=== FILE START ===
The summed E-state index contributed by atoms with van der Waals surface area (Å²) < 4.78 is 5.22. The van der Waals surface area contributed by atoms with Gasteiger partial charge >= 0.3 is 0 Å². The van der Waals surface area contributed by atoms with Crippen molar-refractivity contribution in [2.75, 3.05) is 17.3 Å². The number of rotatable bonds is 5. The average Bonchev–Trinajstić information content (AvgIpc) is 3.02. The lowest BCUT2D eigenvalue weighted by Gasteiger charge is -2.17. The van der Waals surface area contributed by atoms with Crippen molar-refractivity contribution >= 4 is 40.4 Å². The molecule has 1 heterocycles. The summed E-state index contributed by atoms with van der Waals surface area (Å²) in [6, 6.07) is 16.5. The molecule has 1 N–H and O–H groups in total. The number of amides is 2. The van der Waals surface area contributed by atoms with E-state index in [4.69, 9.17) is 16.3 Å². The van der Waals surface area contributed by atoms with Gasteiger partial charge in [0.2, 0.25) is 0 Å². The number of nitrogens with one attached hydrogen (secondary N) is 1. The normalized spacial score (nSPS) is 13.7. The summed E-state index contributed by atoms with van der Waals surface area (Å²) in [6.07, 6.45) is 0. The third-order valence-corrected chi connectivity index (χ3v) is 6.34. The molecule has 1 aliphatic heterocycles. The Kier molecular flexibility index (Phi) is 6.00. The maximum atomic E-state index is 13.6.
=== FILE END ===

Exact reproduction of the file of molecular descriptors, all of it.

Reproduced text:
The summed E-state index contributed by atoms with van der Waals surface area (Å²) < 4.78 is 5.22. The van der Waals surface area contributed by atoms with Gasteiger partial charge >= 0.3 is 0 Å². The van der Waals surface area contributed by atoms with Crippen molar-refractivity contribution in [2.75, 3.05) is 17.3 Å². The number of rotatable bonds is 5. The average Bonchev–Trinajstić information content (AvgIpc) is 3.02. The lowest BCUT2D eigenvalue weighted by Gasteiger charge is -2.17. The van der Waals surface area contributed by atoms with Crippen molar-refractivity contribution >= 4 is 40.4 Å². The molecule has 1 heterocycles. The summed E-state index contributed by atoms with van der Waals surface area (Å²) in [6, 6.07) is 16.5. The molecule has 1 N–H and O–H groups in total. The number of amides is 2. The van der Waals surface area contributed by atoms with E-state index in [4.69, 9.17) is 16.3 Å². The van der Waals surface area contributed by atoms with Gasteiger partial charge in [0.2, 0.25) is 0 Å². The number of nitrogens with one attached hydrogen (secondary N) is 1. The normalized spacial score (nSPS) is 13.7. The summed E-state index contributed by atoms with van der Waals surface area (Å²) in [6.07, 6.45) is 0. The third-order valence-corrected chi connectivity index (χ3v) is 6.34. The molecule has 1 aliphatic heterocycles. The Kier molecular flexibility index (Phi) is 6.00. The maximum atomic E-state index is 13.6.